Musician and golf champ honoured with blue plaques

Max Jaffa plaque unveiling  at  Argyll Lodge Scalby. Daughter Lisa Gershon,Wife Jean Jaffa ,and Naomi Jaffa, celebrating the event with guests and friends. pic Richard Ponter 151916c
Max Jaffa plaque unveiling at Argyll Lodge Scalby. Daughter Lisa Gershon,Wife Jean Jaffa ,and Naomi Jaffa, celebrating the event with guests and friends. pic Richard Ponter 151916c

Blue plaques have been unveiled to celebrate the achievements of two of Scarborough’s notable sons.

The first, in honour of champion golfer Harry Vardon, was unveiled on Saturday at Apple Tree Cottage in Main Street, Ganton.

The second, at Argyll Lodge, High Street, Scalby, has been dedicated to musician Max Jaffa.

Adrian Perry, chairman of Scarborough Civic Society, said: “The ceremonies were both wonderful.

“Ganton Golf Club did a wonderful job of organising Saturday’s event and lots of people gathered from the village.

“On Wednesday the most exciting thing was that Max Jaffa’s family were there.

A blue plaque is unveiled on the house where professional golfer Harry Vardon lived in Ganton. // (front l-r) Roger Middleton Ganton Golf Club Captain, Paulo Dunwell Assistant Secretary, (back l-r) Norman Scott home owner, Marion Tate Lady Captain and Richard Penley-Martin Club Secretary. Saturday 9th May 2015. HARRY ATKINSON

A blue plaque is unveiled on the house where professional golfer Harry Vardon lived in Ganton. // (front l-r) Roger Middleton Ganton Golf Club Captain, Paulo Dunwell Assistant Secretary, (back l-r) Norman Scott home owner, Marion Tate Lady Captain and Richard Penley-Martin Club Secretary. Saturday 9th May 2015. HARRY ATKINSON

“His wife Jean was a great soprano and it’s also nice that we got to meet the next generation in his daughters.

“From the Civic Society’s point of view, it’s great that we’ve now got a musician and a sportsman with blue plaques, as we didn’t have either of those before.”

There are now 18 blue plaques in Scarborough honouring notable people and a series of Heritage Trail plaques which denote important buildings.

Harry Vardon

Mr Vardon lived at Apple Tree Cottage from 1895 to 1902 while he was the professional and greenkeeper at Ganton Golf Club.

He became the golf professional at Ganton in 1896. He had first entered the Open championship in 1893 and gave warning of ability by finishing sixth the following year.

It was in 1896 that Mr Vardon broke through to the highest level. He began by comfortably winning the Open championship in 1894 and 1895.

He was to win the Open five more times - at Prestwick in 1898, 1903 and 1914 and at Sandwich in 1899 and 1911. In 1900 he won the US Open championship.

In his prime Mr Vardon was a great sporting figure, akin in stature to the cricketer W. G. Grace.

He was both a beneficiary of and a stimulus to the first great era of the growth of golf in England and the United States.

Golf was Mr Vardon’s life. Like many champions he had a prodigious determination. Yet to his peers there was little that was selfish or distant about him.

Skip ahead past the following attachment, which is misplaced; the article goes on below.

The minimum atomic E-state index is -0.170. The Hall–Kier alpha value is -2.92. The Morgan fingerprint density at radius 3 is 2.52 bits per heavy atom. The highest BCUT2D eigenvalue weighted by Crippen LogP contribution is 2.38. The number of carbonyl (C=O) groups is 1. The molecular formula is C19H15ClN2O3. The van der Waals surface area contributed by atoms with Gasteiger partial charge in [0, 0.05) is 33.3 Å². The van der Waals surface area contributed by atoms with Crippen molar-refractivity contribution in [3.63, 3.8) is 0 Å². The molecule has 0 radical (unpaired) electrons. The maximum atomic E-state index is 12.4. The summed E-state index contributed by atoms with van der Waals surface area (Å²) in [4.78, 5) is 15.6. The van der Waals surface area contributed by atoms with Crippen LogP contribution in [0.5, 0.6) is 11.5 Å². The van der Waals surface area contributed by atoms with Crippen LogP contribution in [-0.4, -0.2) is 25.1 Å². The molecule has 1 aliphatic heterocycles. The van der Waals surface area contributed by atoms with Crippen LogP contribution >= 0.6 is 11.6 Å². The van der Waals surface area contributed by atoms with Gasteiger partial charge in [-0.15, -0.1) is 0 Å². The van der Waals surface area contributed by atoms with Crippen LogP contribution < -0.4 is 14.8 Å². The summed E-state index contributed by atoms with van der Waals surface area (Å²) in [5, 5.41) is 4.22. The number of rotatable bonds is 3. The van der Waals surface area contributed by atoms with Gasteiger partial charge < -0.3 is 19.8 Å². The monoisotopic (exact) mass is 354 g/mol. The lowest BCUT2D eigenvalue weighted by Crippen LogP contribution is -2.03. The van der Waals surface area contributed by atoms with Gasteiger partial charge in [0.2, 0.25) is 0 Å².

Taylor, his rival, noted that he was: “Kindly and considerate and without harshness. He looked upon the world with tolerance and understanding.”

The Times obituary was unstinting in its praise of the golfer. It stated: “He did what only a very great player can do; he raised the general conception of what was possible in his game and forced his nearest rivals to attain a higher standard by attempting that which they would otherwise have deemed impossible.”

Max Jaffa

Max Jaffa’s first brush with music was when his father gave him a half-size violin on his sixth birthday, hoping the boy would later make money from the instrument.

He played at Lyons tea houses and as an accompanist to silent films in cinemas, and formed a trio which played in hotels.

Later he led the orchestras at the Trocadero and Picadilly hotels, playing the light classics which were to become his stock-in-trade.

In June 1959 he married the singer Jean Grayston and the couple had three daughters.

For 27 years Mr Jaffa entertained holidaymakers at Scarborough Spa during a seventeen-week summer season of concerts given by his fifteen-piece orchestra.

He received the freedom of the borough in 1986 and continued making broadcasts on BBC Radio 2 while leading the Palm Court Orchestra at the Grand Hotel in Brighton.

He also toured Britain with a programme titled “Max Jaffa - sixty years of music”.

His wife Jean said at the blue plaque ceremony: “It is extraordinary to be back here outside our much loved Argyll Lodge.

“I only wish that Max was standing beside me. I am so glad that two of our three daughters are with me today – Naomi and Lisa.

“But I must emphasise that if it wasn’t for our third daughter – Jenny, who lives in Los Angeles, none of this would be happening.

“Last summer, when she was in the UK with her family, she paid a nostalgic visit to Scalby – and knocked on the front door of Argyll Lodge, she was overwhelmed – as we all have been by the instant hospitality and friendship of Alan and Chris – whose idea it was somehow to celebrate the fact that Max Jaffa had lived in the house for so many years.”

She added: “The installation of this blue plaque means so much to all of us particularly, Jenny in LA – the instigator of this event.

“Our deepest thanks to everyone who has helped make this very special occasion possible.”